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The Astros Prepare for the American League
Posted By David G. Temple On November 2, 2012 @ 11:11 am In Uncategorized | 8 Comments
In 2013, the Houston Astros will be switching from the NL Central to the AL West. While time has eroded most of the differences between the two leagues, there are still some customs and rules particular to the American League of Professional Baseball Clubs with which Houston will have to ingratiate themselves.
1. The Designated Hitter
Established in 1973, the DH rule allows a team to replace their pitcher in the batting order with a more formidable hitter. Well, the “formidable” part is just a friendly suggestion by the author, and may not be feasible for the 2013 Astros. Perhaps they should just keep allowing their pitcher to hit, as part of a year-long Turn Back the Clock promotion. These promotions usually don’t turn the clock back only a single year, but the Astros don’t do most things like most baseball clubs.
2. Bullpen Death Matches
This tradition is said to date back to the 1908 Cleveland Naps. Clevelanders were (and are) well known for their thirst for blood, and spectators would (especially during particularly boring games) start goading players in the dugouts into fistfights, with promises of cash prizes going to the winner. When bullpens started being installed in stadiums around the 1940s, the blood-sport propositions moved to and remain there to this day.
3. No-Hitter Virgin Sacrifice
The origins of the No-Hitter Virgin are often debated, but many believe it began with the 1917 St. Louis Browns. On May 6th, Bob Groom tossed a no-hitter, the second in as many days for the Browns. It is said that manager Fielder Jones, intent on keeping the streak going, had an usher fetch the prettiest virgin from the stands for a sacrifice to the no-hitter gods that would be performed on the pitcher’s mound later that night. It did not work, as the no-hitter streak ended the next game, but the tradition still exists. Now, AL teams use this as a marketing tool, having Prettiest Virgin contests at fan fests before every season. The winner lives a life a luxury at the team’s ballpark for the season, and is released back into the wild if a no-hitter is not thrown by the home team.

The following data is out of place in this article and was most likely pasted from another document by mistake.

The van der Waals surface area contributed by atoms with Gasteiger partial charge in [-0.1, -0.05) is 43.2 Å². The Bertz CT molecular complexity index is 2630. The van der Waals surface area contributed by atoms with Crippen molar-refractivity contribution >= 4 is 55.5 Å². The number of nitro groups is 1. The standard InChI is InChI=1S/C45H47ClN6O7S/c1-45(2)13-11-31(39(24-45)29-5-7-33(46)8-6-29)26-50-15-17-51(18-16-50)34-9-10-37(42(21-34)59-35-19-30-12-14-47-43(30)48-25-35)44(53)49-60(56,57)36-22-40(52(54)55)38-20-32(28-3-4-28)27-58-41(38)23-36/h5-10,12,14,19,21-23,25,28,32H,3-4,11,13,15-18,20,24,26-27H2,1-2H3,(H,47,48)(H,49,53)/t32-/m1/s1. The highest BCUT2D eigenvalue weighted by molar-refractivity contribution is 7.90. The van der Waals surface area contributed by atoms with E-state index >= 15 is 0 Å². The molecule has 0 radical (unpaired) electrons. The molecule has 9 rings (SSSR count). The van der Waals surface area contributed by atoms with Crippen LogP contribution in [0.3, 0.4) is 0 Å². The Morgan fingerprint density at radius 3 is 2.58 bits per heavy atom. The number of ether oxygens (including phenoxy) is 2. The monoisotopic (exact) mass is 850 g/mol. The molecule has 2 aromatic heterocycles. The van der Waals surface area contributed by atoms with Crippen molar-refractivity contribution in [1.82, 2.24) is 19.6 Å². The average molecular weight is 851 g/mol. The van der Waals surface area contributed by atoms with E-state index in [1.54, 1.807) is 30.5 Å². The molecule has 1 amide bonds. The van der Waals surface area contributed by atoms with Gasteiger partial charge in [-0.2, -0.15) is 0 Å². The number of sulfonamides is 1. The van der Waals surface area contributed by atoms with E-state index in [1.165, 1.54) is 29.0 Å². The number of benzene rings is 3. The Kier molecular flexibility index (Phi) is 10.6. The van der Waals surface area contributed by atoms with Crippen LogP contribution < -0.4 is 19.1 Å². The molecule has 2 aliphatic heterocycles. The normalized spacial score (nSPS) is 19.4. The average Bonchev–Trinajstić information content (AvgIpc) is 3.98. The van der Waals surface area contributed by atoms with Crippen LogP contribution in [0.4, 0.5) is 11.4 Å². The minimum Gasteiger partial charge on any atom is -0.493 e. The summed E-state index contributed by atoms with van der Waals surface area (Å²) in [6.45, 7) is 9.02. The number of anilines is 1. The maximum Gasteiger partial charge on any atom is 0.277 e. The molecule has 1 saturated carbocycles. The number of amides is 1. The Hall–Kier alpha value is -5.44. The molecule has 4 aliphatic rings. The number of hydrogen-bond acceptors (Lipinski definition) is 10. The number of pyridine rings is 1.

4. Seventh-Inning Stretch
This tradition has less to do with the play on the field, but instead involves the fans in the stands. Oakland Athletics owner Charlie Finley, during the waning years of his ownership, decided to change things up at his club’s park, replacing the traditional seventh-inning stretch anthem Take Me Out to the Ball Game with the 1976 hit Lido Shuffle by Boz Scaggs. The song stuck and has been sung at every AL game ever since.
5. Third Base Must be Played by a Golden Retriever
As a partial resolution to a bitter labor dispute in the 1980s between the league, the players union, and the ASPCA, all third baseman on American League teams were required to be golden retrievers. This has led to a boost in the signings of right-handed slap hitters, as dogs, while perhaps replacement-level fielders, have no arms for which to throw the ball to the first baseman. This gives a great advantage to any batter who can hit it to the right side of the infield, basically guaranteeing them a base hit. In 1990, a rule was approved allowing the dogs to be rolled into the designated hitter rule, as the canines couldn’t hold a bat and tried to fetch every pitch thrown at them, sometimes mauling catchers in order to get the ball.
This is truly an exciting time for the Houston Astros, and ownership/management changes, as well as the move to the junior circuit, promises to bring them back into relevance sometime soon. I, for one, am particularly excited for the fights and the dogs, as it doesn’t get much more American than that.
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